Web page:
By Jonathan Wilson-Thieroff
The 2019 Trout Unlimited Teen Summit recently took place outside of Anaconda, Montana, on the shores of Georgetown Lake. Although we stayed at the lake, most of our days were spent around Silver Bow and Rock creeks.
We learned a lot about the mining history in the area, the impact it had on these streams, and efforts to improve and restore them. We also spent quite a bit of time fishing for native westslope cutthroat trout, and wild brown, rainbow and brook trout.
Every year summiteers participate in a stream restoration project of some type. This year’s project was helping deepen a tributary of Rock Creek, which would allow cutthroat and bull trout to travel upstream in order to spawn.
The creek bed was made up of small boulders and rocks, so we spent an afternoon pulling rocks up from the bottom of the creek and throwing them on the bank to create a narrower and deeper channel. The creek used to be deep enough for fish to live in, but it is believed cattle caused it to widen and become shallow.
When cattle grazed, they ate away at the grasses that held the dirt in place on top of rocks underneath. When it rained, the loose dirt was washed downstream, leaving exposed rock and a wider stream bed. Pretty soon, the stream widened around the newly exposed rocks, and the cycle continued.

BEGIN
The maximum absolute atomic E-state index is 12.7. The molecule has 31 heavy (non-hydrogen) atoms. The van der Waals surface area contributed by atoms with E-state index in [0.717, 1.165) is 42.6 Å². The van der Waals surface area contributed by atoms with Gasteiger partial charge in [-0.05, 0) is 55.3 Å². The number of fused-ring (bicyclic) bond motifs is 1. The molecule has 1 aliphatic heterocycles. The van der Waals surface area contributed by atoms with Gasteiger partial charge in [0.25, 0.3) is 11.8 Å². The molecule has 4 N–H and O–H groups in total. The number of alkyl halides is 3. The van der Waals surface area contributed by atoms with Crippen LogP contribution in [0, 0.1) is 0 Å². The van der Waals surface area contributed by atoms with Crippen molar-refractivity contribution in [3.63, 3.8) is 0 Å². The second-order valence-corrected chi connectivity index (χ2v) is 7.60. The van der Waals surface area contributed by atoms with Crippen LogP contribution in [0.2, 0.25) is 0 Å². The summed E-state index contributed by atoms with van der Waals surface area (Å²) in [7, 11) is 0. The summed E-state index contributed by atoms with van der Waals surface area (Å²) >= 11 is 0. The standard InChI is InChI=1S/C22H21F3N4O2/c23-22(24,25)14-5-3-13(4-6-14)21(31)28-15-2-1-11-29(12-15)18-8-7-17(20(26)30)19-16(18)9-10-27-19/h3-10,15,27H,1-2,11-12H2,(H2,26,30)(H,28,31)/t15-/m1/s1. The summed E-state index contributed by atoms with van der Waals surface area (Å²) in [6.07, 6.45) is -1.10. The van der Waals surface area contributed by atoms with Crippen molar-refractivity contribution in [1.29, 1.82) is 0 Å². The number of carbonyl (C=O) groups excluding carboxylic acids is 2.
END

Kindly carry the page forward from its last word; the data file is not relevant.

Our team of 25 worked together in small pods, lifting thousands of small boulders and rocks out of the stream. After several hours, the water began to collect into deeper pockets and we saw the wide and shallow water recede inward to create a sinuous, flowing stream.
The creek we worked on was fed by a lake, which had another small stream flowing into it. A different youth group had helped narrow the other stream a year prior, and cutthroats were found spawning in it this spring! That smaller stream was no wider than five feet, but nevertheless plays a very critical role in the life cycle of the trout. Hopefully, the work we did will have similar positive effects on the trout in the lake and in Rock Creek.
Jonathan Wilson-Thieroff is a teen leader in Minnesota and an active member of the Twin Cities TU chapter. He is a junior in high school and has been to two Summits. Jonathan is very passionate about conservation and volunteers with the Adopt-A-Drain program in St. Paul, Minn. where he regularly monitors and cleans storm drains. He also raises money for his TU chapter by drawing greeting cards and selling them at a local fly shop.
Editor’s Note: This blog is the first of two highlighting the National TU Teen Summit in partnership with Scientific Anglers. Scientific Anglers is an industry partner invested in creating the next generation of conservationists and is fully sponsoring the Conservation Project Day at the Summit each year. This blog by one of our teen leaders gives an overview of the conservation project. The funds contributed by SA are generously matched by the GRTU Tomorrow Fund started by the Guadalupe River chapter in Texas.